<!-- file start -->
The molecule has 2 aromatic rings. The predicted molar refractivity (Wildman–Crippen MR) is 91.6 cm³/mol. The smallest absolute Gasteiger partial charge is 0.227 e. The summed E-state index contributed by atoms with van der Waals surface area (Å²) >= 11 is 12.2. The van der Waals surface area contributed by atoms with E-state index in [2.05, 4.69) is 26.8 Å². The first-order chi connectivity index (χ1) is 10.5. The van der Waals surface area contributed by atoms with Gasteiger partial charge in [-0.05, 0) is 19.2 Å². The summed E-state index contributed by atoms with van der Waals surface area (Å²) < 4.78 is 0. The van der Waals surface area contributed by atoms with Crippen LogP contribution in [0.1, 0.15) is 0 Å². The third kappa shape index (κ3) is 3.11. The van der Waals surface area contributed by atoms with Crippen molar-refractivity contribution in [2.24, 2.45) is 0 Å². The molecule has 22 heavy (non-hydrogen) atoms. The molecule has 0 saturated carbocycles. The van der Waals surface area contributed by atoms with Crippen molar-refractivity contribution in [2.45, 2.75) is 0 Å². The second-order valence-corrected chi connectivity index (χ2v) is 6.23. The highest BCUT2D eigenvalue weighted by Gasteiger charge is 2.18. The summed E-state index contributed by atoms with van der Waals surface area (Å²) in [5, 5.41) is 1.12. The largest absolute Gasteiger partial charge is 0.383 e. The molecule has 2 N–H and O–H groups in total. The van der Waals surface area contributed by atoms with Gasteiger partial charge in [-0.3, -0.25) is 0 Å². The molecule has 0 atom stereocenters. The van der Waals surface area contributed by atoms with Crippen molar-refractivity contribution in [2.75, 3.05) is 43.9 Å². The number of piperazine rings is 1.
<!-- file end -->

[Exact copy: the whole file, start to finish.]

The molecule has 2 aromatic rings. The predicted molar refractivity (Wildman–Crippen MR) is 91.6 cm³/mol. The smallest absolute Gasteiger partial charge is 0.227 e. The summed E-state index contributed by atoms with van der Waals surface area (Å²) >= 11 is 12.2. The van der Waals surface area contributed by atoms with E-state index in [2.05, 4.69) is 26.8 Å². The first-order chi connectivity index (χ1) is 10.5. The van der Waals surface area contributed by atoms with Gasteiger partial charge in [-0.05, 0) is 19.2 Å². The summed E-state index contributed by atoms with van der Waals surface area (Å²) < 4.78 is 0. The van der Waals surface area contributed by atoms with Crippen LogP contribution in [0.1, 0.15) is 0 Å². The third kappa shape index (κ3) is 3.11. The van der Waals surface area contributed by atoms with Crippen molar-refractivity contribution in [2.24, 2.45) is 0 Å². The molecule has 22 heavy (non-hydrogen) atoms. The molecule has 0 saturated carbocycles. The van der Waals surface area contributed by atoms with Crippen molar-refractivity contribution in [2.45, 2.75) is 0 Å². The second-order valence-corrected chi connectivity index (χ2v) is 6.23. The highest BCUT2D eigenvalue weighted by Gasteiger charge is 2.18. The summed E-state index contributed by atoms with van der Waals surface area (Å²) in [5, 5.41) is 1.12. The largest absolute Gasteiger partial charge is 0.383 e. The molecule has 2 N–H and O–H groups in total. The van der Waals surface area contributed by atoms with Gasteiger partial charge in [-0.3, -0.25) is 0 Å². The molecule has 0 atom stereocenters. The van der Waals surface area contributed by atoms with Crippen molar-refractivity contribution in [2.75, 3.05) is 43.9 Å². The number of piperazine rings is 1.